Monty Rogers doesn’t come across as the dreamy sort.
As a pharmacist, he deals in medicinal formulas and measurements. As a businessman, his eye stays focused on the bottom line.
But as an entrepreneur, Rogers lets his thoughts take flight.
AS KEYNOTE speaker at Thrive Allen County’s annual meeting Friday night, Rogers beckoned an audience of 225 to “dream with me for a moment” as he walked them through some “out-of-the-box” scenarios that might develop jobs locally — a keen need since the recent closure of Haldex Brakes Corp. and subsequent loss of 165 jobs.
Rogers is a native of Iola, graduating from Iola High School in 1980. Today, he is an Overland Park pharmacist licensed in Kansas and Missouri. He is president of two companies, has ownership in eight pharmacies, and is an adjunct professor of pharmacy at the pharmacy schools of both the University of Missouri in Kansas City and at the University of Kansas in Lawrence, his alma mater. He also serves as a consultant to independent retail and specialty pharmacies.
His most recent venture is GROW IOLA, a partnership with Ryan Sparks, in which the duo manages rentals and has begun to build single and multiplex homes throughout Iola.
In hindsight, perhaps, Rogers can see a path that led to these successes. However they came about, they began as dreams that were fueled with passion, drive and focus.
For Allen County, Rogers proposed recruiting “ambassadors” to spread the word of the area’s many benefits to businesses looking to expand their capacities.
In his role with a prescription benefit management company, Rogers said he has the opportunity to meet with business owners looking to “increase their capacities in the most efficient manner.” Sometimes that means outsourcing to foreign countries.
How about Iola or Humboldt becoming their destination, instead, he proposed. Southeast Kansas can as easily be the base for a call center or a computer-programming hub as India, he said.
People whose jobs take them on the road or abroad should also take advantage of those trips to promote their hometowns, Rogers said.
Rogers’ talk was in line with the night’s theme of investing in one’s community.
THE BANQUET also was a celebration for things accomplished over the past year and a look to what lies ahead.
The highlight of the evening was celebrating the decision by Allen County voters to enact a quarter-cent sales tax as the final leg in funding a new Allen County Hospital. The core group of organizers was awarded The Donna — the award that recognizes community excellence. The award is named after the late Donna Talkington and was especially poignant because she served as chairman of the hospital advisory board.
“She would have been pleased,” said her daughter, Jacki Chase.
It was at last year’s Thrive banquet that Iola and Allen County commissioners announced their decision to make 2010 “The Year of the Hospital.”
Other big news was the gift of $25,000 by the Health Care Foundation of Greater Kansas City for the recruitment of doctors and dentists to Allen County.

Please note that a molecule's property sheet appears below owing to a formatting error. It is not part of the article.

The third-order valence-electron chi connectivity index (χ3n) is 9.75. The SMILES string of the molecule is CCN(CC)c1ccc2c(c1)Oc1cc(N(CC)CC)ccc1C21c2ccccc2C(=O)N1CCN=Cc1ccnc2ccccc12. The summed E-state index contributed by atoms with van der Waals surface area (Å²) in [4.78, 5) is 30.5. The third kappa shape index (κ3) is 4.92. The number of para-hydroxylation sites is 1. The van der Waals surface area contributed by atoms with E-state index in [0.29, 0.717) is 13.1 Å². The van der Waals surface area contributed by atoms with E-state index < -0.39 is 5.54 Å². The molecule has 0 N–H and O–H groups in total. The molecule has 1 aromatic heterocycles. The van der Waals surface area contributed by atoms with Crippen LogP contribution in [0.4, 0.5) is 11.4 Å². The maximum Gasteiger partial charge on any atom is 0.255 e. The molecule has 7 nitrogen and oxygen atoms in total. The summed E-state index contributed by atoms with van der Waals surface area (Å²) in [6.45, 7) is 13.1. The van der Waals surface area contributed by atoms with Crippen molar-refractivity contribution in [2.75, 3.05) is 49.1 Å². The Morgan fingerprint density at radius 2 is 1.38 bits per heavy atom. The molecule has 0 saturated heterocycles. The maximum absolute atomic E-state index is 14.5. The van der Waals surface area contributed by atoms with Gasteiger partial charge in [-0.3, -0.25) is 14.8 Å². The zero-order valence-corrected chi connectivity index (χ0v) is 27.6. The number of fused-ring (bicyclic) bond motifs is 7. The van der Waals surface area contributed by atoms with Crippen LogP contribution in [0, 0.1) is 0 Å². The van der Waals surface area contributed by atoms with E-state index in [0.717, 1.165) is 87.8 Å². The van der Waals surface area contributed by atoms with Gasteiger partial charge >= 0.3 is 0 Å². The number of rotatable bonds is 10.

Steve Roling, president and chief executive officer of the foundation, said Thrive’s efforts to build healthier communities “have impressed us.” Roling noted “the positive energy in this room tonight,” and said, “Your can-do attitude is an inspiration to other rural communities.”
Iola Industries, represented by its president, John McRae, contributed $10,000 to the recruitment fund and it was noted that the Hospital Corporation of America, which leases Allen County Hospital, also lures professionals with advancements.
Another award winner was Abby Works, a senior at Iola High School, for spearheading last March’s Earth Hour event. Works orchestrated a “lights out” event throughout the county while educating groups about the impact an individual can have to conserve resources. The Iola Earth Hour had the distinction of having the largest registered community participation in Kansas.
Works’ award was in the category of education. Other nominees were The Iola Family Reading Festival, put on by Iola Public Library and the City of Iola, and the new LaHarpe Library and Museum.
In the category of recreation, the Walter and Helen Fees Memorial Park in Gas was the winner. Its sponge-like walking track “is like walking on the moon,” said award presenter, and Gas resident, Don Burns.
Since 2000, residents have worked to develop the donated land into a park.
The city of Humboldt was the other nominee for the recreation award for two projects: its outdoor fitness circuit in Centennial Park and its River Park project on the banks of the Neosho River.
The Elm Creek Community Garden on the south edge of Iola won the health and wellness award. The site, “was an eyesore,” said Carolyn McLean, who with her husband, Val, donated the land for use as a public garden. Today the garden has 122 plots for gardeners, including those who are disabled.
McLean thanked the Health Care Foundation of Greater Kansas City, who has awarded the garden a grant, “for believing in us.”
Today, “towns all across Kansas are coming to Iola to see what we have done,” she said.
Other nominees for the award were the Allen County Farmer’s Market and the Back Pack Ministries, which supplies food items to school-age children to carry them through the weekend. Members of St. Timothy’s Episcopal Church began the food program three years ago. Today, Wesley United Methodist Church shares the responsibilities of the program.
Humboldt’s Peg Griffith was recognized as a volunteer extraordinaire. Griffith was noted as a person Thrive staff could count on, no matter the situation.
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